Determining "the best" of anything can be a subjective exercise, but if you're a runner, it's pretty easy to identify the things that make a place hospitable for logging miles. Often topping the list are safe routes, good company, and decent weather. Whether you're looking for dirt trails and plenty of nature or a vibrant racing scene and options for a post-run cold brew, we bet one of the following cities will fit the bill. While this list is by no means exhaustive, it might provide some inspiration if you're considering a move or an active vacation!
New York City
NYC is a concrete jungle, but it's still a great place to run. The Big Apple is home to New York Road Runners, one of the oldest and largest running organizations in the country, as well as the world's biggest marathon. With that type of infrastructure, it's easy to find a running club or race to add excitement to your training; at last count, the city boasted over 80 RRCA or USATF-sanctioned events. If you're looking to log miles, the paths in Central Park, Prospect Park and on the West Side Highway are stand-bys that get plowed even on the messiest of winter days. And luckily, NYC's extensive public transportation system makes destination or point-to-point runs a breeze. Plus, if you're looking to carbo load or refuel from a run, the city's famous bagels and pizza are sure to get the job done.
This gem in the Pacific Northwest boasts hundreds of miles of bike and running paths, as well as Forest Park, the biggest natural park inside an urban area. Locals also love the flat paths along the Willamette River. In nearby Beaverton, you can find Nike's headquarters, and the OG running company's influence can be evidenced by the number of elites and Olympians living and training nearby. Portland's winters are relatively mild, so if you want to avoid snow, slush and icy roads, you'll be right at home.
Home to America's most iconic marathon, Boston is a runner's dream on Patriot's Day—a.k.a. Marathon Monday. Whether you're a runner or a spectator, the day is truly unforgettable. For the remaining 364 days of the year, choose from 18 miles of trail along the Charles River or link up with one of the area's 15-plus running clubs. New to the scene is Tracksmith, a small running apparel company based on Newbury Street in Boston's Back Bay neighborhood. Its "track house" meeting spot hosts weekly events and group runs for the community. If the track house isn't your scene, there are countless Irish-style pubs to visit if you need a post-run meeting spot.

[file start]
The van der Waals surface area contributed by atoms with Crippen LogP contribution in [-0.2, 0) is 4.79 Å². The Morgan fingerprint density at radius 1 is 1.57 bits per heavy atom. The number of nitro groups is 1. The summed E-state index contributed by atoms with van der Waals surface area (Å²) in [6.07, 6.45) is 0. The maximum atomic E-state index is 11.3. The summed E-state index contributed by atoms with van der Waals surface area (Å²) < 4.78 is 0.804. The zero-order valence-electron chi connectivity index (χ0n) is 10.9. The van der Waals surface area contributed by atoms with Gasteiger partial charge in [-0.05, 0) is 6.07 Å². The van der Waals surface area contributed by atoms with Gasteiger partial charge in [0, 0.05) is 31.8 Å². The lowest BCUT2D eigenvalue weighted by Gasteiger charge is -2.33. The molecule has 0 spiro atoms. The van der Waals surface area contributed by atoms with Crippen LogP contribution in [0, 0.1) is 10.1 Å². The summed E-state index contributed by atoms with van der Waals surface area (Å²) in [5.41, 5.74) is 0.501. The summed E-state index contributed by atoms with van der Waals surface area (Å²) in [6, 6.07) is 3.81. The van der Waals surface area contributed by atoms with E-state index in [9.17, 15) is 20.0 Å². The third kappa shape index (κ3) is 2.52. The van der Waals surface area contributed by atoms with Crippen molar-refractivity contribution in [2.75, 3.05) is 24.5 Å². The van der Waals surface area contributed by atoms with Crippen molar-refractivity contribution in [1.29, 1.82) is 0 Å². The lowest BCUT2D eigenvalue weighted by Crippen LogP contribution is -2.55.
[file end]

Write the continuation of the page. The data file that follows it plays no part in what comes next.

With over a dozen running clubs and foggy, cool summers, San Francisco is an endurance athlete's Mecca. It's rarely too hot, and the Bay Area's winters are mild. For a classic trail running experience, head to the Lands End Coastal Trail or explore endless options across the bay in Marin County. Prefer a flatter route? Historic Kezar Stadium is home to a near century-old track (and is the workout spot of choice for many area running clubs). The city hosts its own marathon every summer, but for a unique experience, don't miss Bay to Breakers, a 12K event that feels more like a party than a race. When you're ready to refuel, the food and restaurant scene in San Francisco is unparalleled—whether you want seafood, tacos or gourmet bread, the city won't disappoint.
Known for its lakefront location, soaring skyscrapers and deep-dish pizza, Chicago is a great spot for a run. When you want to go long, take advantage of the 18 miles of flat, paved lakefront trail. Bonus: There are bathrooms, water fountains and skyline views for days. The second city is home to multiple running stores, as well as a number of running groups. The Chicago Area Runners Association is a non-profit that serves and advocates for Chicago's running community. It hosts a number of races and events throughout the year and played a founding role in what is now one of the world's fastest races, the Bank of America Chicago Marathon.
Raleigh, North Carolina
Its growing technology industry has made Raleigh a hot spot for young professionals. Add in mild winters and close proximity to mountains and nature and you have a great place to live, work and run. With more than 100 miles of primarily paved trails, you'll never get bored at The Capital Area Greenway. Alternatively, head to Dorothea Dix Park for views of Raleigh's skyline or the Neuse River Trail for 20-plus miles of trails and bridges. Once you've picked out your new favorite route, link up with locals through one of the area's running clubs. The Raleigh Brewing Run Club is a favorite for beer-lovers. And if you want to test your fitness, don't miss the City of Oaks Marathon and Half Marathon, held in downtown Raleigh.
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